So we decided to leave the grass until she went away. Back in the play structure, there was a little girl about four running around while her mother and two other women made tea and ate. LE headed over to the swings and the girl ran towards him and knocked him over, causing him to bang his head on a metal bar. I said (in English), 'You stupid girl!' and picked up a crying LE to comfort him. The previously over-attentive women had suddenly found something very interesting to stare at in other directions, as they did later on when their girl pushed, hit, and hurt two other toddlers. This is another thing that happens here that drives me mad, when mothers won't discipline their kids, or even apologise when their kids hurt other ones. They just look away and act like they didn't notice. They sure as hell notice, though, if you bawl out one of their kids for hurting yours.

Partway into our picnic a horde of about 200 big kids (perhaps eight or nine years old), probably from some school field trip came swarming up from the seaside road, covering in seconds the play structure, the two neighboring ones, and all of the nearby grass, so we gathered up our food and our little ones and moved on. We noticed a bunch of the kids playing football on the forbidden grass (ironically in front of signs that said 'Please don't play with balls on the grass') while the hapless security guards looked on. The woman guard wasn't among them so it was easy to see why they were unable to do anything about this. We found another play structure that was empty of big kids. LE and his friend found some freshly dug up dirt, so all seemed well.

But then another group of ten or so kids, these ones about twelve or thirteen, came running to the play structure and started going down the slides all at once, ignoring the little kids at the bottom. Fortunately, the park's ample signage was in our favor with a sign that said, 'This park is for children under 10.' One of the mothers went to the big kids' minder and asked if he could please take the kids away because it was too much for the little ones. He said 'They're all nine.' Yeah, nine with breasts and changing voices. Remember my previous post about lying? Anyway. After a few minutes a few minutes he and his rowdy group were driven off by the glares from the mothers and grandmothers holding onto squirming, screeching toddlers who just wanted to play.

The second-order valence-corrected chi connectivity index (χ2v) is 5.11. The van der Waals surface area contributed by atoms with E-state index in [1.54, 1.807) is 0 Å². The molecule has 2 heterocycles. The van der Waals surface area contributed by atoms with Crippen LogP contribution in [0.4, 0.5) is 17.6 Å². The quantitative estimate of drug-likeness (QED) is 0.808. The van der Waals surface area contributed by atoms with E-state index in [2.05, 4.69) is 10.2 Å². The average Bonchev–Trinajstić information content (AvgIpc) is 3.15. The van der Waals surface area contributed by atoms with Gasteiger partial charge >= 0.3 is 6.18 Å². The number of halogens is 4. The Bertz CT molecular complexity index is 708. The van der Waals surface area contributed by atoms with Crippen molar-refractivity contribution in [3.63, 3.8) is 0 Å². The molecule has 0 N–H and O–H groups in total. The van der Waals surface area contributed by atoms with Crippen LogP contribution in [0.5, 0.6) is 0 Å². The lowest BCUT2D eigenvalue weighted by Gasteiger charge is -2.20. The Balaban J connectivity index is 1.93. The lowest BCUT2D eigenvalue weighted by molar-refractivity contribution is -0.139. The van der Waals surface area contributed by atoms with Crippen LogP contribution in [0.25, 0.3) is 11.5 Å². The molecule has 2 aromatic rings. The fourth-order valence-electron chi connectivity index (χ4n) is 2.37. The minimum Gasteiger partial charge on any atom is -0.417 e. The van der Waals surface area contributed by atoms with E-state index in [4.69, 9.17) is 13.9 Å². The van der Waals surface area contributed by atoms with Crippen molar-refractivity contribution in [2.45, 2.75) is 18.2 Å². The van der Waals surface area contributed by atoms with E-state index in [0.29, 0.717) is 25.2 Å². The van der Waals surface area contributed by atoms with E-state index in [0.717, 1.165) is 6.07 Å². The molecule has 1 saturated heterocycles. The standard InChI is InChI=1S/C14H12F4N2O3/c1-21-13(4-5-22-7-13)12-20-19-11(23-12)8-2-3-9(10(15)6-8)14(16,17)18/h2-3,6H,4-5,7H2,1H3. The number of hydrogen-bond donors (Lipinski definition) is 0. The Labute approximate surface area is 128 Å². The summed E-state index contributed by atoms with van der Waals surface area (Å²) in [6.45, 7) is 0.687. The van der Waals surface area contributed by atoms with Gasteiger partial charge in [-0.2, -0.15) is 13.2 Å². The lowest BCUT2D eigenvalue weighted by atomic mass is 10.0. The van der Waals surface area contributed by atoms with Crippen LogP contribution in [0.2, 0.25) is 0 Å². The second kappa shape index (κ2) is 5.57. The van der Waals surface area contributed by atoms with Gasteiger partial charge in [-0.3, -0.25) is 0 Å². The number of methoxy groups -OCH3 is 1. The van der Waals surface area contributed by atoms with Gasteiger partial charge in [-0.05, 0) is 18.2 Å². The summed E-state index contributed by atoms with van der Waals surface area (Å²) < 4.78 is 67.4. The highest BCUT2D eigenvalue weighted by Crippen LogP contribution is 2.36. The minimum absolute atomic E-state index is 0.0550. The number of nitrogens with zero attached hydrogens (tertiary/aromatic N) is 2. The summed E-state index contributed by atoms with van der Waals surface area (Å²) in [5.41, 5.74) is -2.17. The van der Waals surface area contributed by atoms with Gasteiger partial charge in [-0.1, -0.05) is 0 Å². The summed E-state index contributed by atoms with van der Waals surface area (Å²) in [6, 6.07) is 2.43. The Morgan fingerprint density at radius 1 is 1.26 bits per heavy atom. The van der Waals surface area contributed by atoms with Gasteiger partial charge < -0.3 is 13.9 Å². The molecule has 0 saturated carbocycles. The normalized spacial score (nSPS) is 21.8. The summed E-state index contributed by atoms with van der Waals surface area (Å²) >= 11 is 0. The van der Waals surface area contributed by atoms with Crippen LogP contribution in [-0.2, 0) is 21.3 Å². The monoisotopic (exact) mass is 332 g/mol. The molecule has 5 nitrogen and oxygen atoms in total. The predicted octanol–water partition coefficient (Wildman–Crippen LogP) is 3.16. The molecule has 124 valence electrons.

LE and my friend's daughter L started to play on the two swings. Another little girl came up and asked whiningly, 'What shall I do?' and then pouted. 'You're going to wait,' I told her. 'But I want to swing,' she whined. 'Well, you have to wait,' I told her. 'These kids got here first, and they're small. You're big and you can wait.' She stuck her lower lip out even farther, then started pushing L in the swing, nicely at first, but then rather roughly. L looked nervous and gripped the chains. I told the girl to take it easy and not push so hard, so she gave the swing a good shove and L decided it wasn't fun anymore and ran off. The girl jumped into the swing and looked at me, waiting for me to push her. LE decided he wanted to be under the swing with the girl in it, so I took him to go push a metal donkey he found very fascinating. That all worked out nicely, as there was another boy who wanted to sit on the donkey and he thought it was wonderful that LE wanted to push him. So at least there was one nice kid at the park yesterday.